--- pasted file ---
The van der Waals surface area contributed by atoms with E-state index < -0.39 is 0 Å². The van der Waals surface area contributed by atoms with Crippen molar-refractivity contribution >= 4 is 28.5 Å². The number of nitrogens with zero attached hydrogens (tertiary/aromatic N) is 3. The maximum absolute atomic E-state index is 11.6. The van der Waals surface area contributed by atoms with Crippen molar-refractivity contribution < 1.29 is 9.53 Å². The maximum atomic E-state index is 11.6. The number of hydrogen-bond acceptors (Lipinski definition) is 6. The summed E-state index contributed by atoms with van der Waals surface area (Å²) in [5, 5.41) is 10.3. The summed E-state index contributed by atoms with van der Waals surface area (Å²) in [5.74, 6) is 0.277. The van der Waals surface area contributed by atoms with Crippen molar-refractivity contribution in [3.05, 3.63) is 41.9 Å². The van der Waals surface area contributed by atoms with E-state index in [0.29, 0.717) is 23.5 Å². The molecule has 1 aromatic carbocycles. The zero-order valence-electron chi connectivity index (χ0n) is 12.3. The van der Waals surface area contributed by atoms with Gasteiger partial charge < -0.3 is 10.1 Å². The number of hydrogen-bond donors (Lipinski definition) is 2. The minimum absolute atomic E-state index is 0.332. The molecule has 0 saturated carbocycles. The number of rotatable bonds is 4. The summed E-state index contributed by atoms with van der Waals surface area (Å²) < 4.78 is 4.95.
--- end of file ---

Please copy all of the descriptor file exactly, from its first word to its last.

The van der Waals surface area contributed by atoms with E-state index < -0.39 is 0 Å². The van der Waals surface area contributed by atoms with Crippen molar-refractivity contribution >= 4 is 28.5 Å². The number of nitrogens with zero attached hydrogens (tertiary/aromatic N) is 3. The maximum absolute atomic E-state index is 11.6. The van der Waals surface area contributed by atoms with Crippen molar-refractivity contribution < 1.29 is 9.53 Å². The maximum atomic E-state index is 11.6. The number of hydrogen-bond acceptors (Lipinski definition) is 6. The summed E-state index contributed by atoms with van der Waals surface area (Å²) in [5, 5.41) is 10.3. The summed E-state index contributed by atoms with van der Waals surface area (Å²) in [5.74, 6) is 0.277. The van der Waals surface area contributed by atoms with Crippen molar-refractivity contribution in [3.05, 3.63) is 41.9 Å². The van der Waals surface area contributed by atoms with E-state index in [0.29, 0.717) is 23.5 Å². The molecule has 1 aromatic carbocycles. The zero-order valence-electron chi connectivity index (χ0n) is 12.3. The van der Waals surface area contributed by atoms with Gasteiger partial charge < -0.3 is 10.1 Å². The number of hydrogen-bond donors (Lipinski definition) is 2. The minimum absolute atomic E-state index is 0.332. The molecule has 0 saturated carbocycles. The number of rotatable bonds is 4. The summed E-state index contributed by atoms with van der Waals surface area (Å²) < 4.78 is 4.95.